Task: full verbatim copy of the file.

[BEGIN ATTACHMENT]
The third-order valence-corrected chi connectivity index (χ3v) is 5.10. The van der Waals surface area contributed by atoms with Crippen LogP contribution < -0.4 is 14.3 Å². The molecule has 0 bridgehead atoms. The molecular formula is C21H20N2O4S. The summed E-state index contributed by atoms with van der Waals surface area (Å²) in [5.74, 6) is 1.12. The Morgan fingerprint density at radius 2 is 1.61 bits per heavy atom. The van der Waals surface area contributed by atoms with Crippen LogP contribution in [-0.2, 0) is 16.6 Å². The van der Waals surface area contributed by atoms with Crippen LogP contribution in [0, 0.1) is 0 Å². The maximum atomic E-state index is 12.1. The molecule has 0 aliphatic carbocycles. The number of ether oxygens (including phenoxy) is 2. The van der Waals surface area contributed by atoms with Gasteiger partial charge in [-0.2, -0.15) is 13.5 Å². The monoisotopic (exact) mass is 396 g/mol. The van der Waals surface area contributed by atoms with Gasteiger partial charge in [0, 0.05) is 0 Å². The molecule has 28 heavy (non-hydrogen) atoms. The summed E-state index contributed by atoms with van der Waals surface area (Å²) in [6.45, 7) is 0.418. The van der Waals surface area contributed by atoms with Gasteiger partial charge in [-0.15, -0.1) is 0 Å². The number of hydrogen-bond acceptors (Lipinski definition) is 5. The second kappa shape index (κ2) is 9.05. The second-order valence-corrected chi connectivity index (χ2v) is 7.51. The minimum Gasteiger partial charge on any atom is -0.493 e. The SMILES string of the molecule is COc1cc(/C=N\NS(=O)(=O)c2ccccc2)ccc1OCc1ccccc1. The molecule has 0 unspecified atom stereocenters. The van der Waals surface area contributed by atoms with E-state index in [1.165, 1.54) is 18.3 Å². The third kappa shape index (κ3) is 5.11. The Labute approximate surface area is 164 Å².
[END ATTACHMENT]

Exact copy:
The third-order valence-corrected chi connectivity index (χ3v) is 5.10. The van der Waals surface area contributed by atoms with Crippen LogP contribution < -0.4 is 14.3 Å². The molecule has 0 bridgehead atoms. The molecular formula is C21H20N2O4S. The summed E-state index contributed by atoms with van der Waals surface area (Å²) in [5.74, 6) is 1.12. The Morgan fingerprint density at radius 2 is 1.61 bits per heavy atom. The van der Waals surface area contributed by atoms with Crippen LogP contribution in [-0.2, 0) is 16.6 Å². The van der Waals surface area contributed by atoms with Crippen LogP contribution in [0, 0.1) is 0 Å². The maximum atomic E-state index is 12.1. The molecule has 0 aliphatic carbocycles. The number of ether oxygens (including phenoxy) is 2. The van der Waals surface area contributed by atoms with Gasteiger partial charge in [-0.2, -0.15) is 13.5 Å². The monoisotopic (exact) mass is 396 g/mol. The van der Waals surface area contributed by atoms with Gasteiger partial charge in [0, 0.05) is 0 Å². The molecule has 28 heavy (non-hydrogen) atoms. The summed E-state index contributed by atoms with van der Waals surface area (Å²) in [6.45, 7) is 0.418. The van der Waals surface area contributed by atoms with Gasteiger partial charge in [-0.15, -0.1) is 0 Å². The number of hydrogen-bond acceptors (Lipinski definition) is 5. The second kappa shape index (κ2) is 9.05. The second-order valence-corrected chi connectivity index (χ2v) is 7.51. The minimum Gasteiger partial charge on any atom is -0.493 e. The SMILES string of the molecule is COc1cc(/C=N\NS(=O)(=O)c2ccccc2)ccc1OCc1ccccc1. The molecule has 0 unspecified atom stereocenters. The van der Waals surface area contributed by atoms with E-state index in [1.165, 1.54) is 18.3 Å². The third kappa shape index (κ3) is 5.11. The Labute approximate surface area is 164 Å².